A. During this extended time period, I have been able to create an authoritative body of work in many of Scotland’s popular areas and to collate chapters with real depth. The arrangement of images in some chapters allows those with knowledge of the mountains to experience the view from a mountain top and to turn the page and to be looking from another high point back onto the mountain from which the previous image was taken. There is also a comprehensive collection of maps, which show the exact location of each panorama and the sweep that it encompasses. This together with new work, previously unpublished, has created a unique collection.
Q.How collaborative is the book process? A lot of photographers find it very difficult to edit their own work – Do you?
A. Any book takes close collaboration with the editor and designer. I am fortunate in having worked with a designer for 25 years and we know what works and what doesn’t, so it makes the process so much easier in that we are both speaking the same language. The design is crucial to the success of any book but particularly in a photographic retrospective it needs to embrace the essence of the work. I don’t have a problem editing my own work – I have learnt to be my own worst critic! However, I agree that many excellent photographers do not make the best choices when it comes to editing and there are numerous examples in the marketplace, particularly where photographers have self-published.
Marsco and Garbh-bheinn from Blaven, Red Cuillin, Skye.
A mountain I had photographed over many years from neighbouring peaks but had never climbed was Blaven. So, on 20 June 2012 I set off to camp on the summit and witness the summer solstice from above. Climbing from sea level in the searing heat with a full rucksack of camping equipment, camera bag and tripod was heavy going, and I stopped frequently to drink from the river. At one point two golden eagles soared overhead, heightening my meditative state as I strove for the summit. Towards evening the sun began to drop and an approaching front from the east dampened my expectations for a while. A heavy shower ensued, but eventually the light broke through the clouds again, creating a landscape straight out off Conan Doyle’s The Lost World. As the sun dropped clear of the clouds, crepuscular rays streamed through the gaps in the ridge and an aureole formed around the mountain peaks – crepuscular rays are parallel shafts of sunlight made visible by droplets of water suspended in the atmosphere. I retired to my tent rejoicing that I had witnessed the summer solstice in the true tradition of our pagan ancestors.
Q. What’s most important to you in your photographic work and why? Has that changed over the years?
A. Photography has taken me on a journey of self-discovery and helped me to understand our relationship with the natural world. What I set out to achieve was to capture the fusion of rare moments between light and land, which transformed the ordinary into the extraordinary. It took me some time to realise that I never go out to photograph what’s there, but rather what’s not. I’ve spent my life chasing moments that ordinarily don’t exist. More recently the emphasis of my work has changed and I’m interested in photographing subjects that are familiar to everybody but capturing some aspect unseen.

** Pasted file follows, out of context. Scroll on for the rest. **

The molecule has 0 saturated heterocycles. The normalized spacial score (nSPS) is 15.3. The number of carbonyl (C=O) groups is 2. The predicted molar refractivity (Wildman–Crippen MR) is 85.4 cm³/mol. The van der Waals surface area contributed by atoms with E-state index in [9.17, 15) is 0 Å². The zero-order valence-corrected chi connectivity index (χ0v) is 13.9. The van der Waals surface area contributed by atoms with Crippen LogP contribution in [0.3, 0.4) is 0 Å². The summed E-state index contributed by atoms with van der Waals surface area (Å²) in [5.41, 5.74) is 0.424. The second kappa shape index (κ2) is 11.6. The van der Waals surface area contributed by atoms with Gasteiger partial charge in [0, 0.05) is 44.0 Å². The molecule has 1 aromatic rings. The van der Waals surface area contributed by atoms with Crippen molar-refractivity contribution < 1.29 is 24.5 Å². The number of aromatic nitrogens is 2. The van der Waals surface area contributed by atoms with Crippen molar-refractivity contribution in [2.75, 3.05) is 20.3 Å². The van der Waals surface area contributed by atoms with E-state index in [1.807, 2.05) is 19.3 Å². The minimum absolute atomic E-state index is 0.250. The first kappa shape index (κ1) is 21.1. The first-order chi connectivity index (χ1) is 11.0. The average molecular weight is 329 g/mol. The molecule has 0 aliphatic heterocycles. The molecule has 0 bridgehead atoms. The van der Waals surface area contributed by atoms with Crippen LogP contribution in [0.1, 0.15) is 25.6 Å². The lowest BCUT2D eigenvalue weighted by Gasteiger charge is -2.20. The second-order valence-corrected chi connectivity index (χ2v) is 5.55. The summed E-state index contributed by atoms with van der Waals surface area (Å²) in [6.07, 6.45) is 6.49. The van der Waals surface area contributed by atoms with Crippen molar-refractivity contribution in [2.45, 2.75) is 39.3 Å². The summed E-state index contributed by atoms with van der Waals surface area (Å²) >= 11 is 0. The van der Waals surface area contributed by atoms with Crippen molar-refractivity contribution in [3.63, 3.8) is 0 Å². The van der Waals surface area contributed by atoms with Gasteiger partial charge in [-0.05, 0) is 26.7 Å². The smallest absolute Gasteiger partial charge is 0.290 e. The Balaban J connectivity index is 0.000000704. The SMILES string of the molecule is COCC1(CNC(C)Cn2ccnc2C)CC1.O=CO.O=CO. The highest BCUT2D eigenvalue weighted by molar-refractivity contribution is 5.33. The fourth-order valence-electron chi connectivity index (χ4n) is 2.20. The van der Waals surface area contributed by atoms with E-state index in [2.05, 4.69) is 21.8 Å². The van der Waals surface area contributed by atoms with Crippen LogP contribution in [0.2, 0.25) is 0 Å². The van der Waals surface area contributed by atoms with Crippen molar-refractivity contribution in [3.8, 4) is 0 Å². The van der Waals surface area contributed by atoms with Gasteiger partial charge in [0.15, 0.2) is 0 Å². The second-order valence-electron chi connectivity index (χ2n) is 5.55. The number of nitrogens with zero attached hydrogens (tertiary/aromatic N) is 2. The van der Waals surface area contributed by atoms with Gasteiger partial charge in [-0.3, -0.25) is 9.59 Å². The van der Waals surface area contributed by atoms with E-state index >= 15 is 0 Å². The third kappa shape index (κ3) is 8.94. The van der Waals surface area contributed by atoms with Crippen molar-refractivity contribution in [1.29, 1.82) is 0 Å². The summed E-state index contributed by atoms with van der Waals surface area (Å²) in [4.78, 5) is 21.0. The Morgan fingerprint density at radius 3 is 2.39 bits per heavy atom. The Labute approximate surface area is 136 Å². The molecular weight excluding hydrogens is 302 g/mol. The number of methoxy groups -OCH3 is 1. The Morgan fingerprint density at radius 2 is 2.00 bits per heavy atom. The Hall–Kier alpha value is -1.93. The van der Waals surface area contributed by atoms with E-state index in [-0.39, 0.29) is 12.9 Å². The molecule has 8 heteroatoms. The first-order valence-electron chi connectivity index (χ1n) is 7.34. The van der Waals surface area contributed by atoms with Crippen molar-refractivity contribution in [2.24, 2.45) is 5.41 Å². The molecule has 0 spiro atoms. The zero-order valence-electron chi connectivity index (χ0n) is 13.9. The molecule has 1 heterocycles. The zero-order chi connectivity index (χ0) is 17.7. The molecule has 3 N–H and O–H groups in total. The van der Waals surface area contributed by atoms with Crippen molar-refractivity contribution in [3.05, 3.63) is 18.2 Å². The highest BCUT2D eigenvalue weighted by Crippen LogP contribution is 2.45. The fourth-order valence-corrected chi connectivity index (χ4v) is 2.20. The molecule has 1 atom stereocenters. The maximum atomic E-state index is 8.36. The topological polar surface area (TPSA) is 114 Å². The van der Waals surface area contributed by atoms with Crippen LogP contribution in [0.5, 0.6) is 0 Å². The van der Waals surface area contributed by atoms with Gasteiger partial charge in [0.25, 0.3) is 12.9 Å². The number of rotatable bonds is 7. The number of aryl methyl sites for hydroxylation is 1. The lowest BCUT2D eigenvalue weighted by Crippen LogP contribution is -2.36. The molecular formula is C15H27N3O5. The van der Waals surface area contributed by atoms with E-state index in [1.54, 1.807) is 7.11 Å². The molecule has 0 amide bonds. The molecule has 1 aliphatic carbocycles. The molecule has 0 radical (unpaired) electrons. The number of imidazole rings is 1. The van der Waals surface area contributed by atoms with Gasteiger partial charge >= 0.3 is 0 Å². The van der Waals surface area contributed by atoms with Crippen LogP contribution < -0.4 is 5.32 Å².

Q. Which part of photography do you find the most challenging and why? Has that changed as well?
A. Working within a studio environment has, for me, been the most challenging as I find it difficult to achieve the same levels of perfection I find in the natural world. Being responsible for every aspect of the final image, includinglighting, backdrop, composition and focusing, is stressful, but is significantly easier than it was during the era of film when more powerful flash and polaroid tests were the norm.
Q. Has your work as led you to any insights about our relationship with nature?
A. I am increasingly fascinated by the psychology of photography – the way in which we interact with images. I fundamentally believe that we can influence the way a person navigates a picture from beginning to end based on the graphics and tonal values. It is difficult to speculate exactly why this might be the case but I have some theories based on the way we imprint simple lines to orientate and navigate our way in the landscape and the simpler these lines, the easier they are to follow – just as in a photograph.
Q. And what’s next for you?
A. I am about to embark on a new project exploring the relationship of the elements within mountain environments. Inspired by Nan Shepherd’s original book The Living Mountain, I recently embarked on a four-year project, which will explore my own relationship with mountains through images and words. Much of my inspiration is derived from the relationships shared between the elements of the natural world and what I seek to discover is insight into the mountains many moods – ‘to know’, as Nan wrote ‘its essential nature with the knowledge that is a process of living.’
Lichens and boulders, Loch Hourn, Knoydart.
This study of boulders and lichens captures their relationship with the other elements of the landscape and is characteristically the habitat of a willow warbler.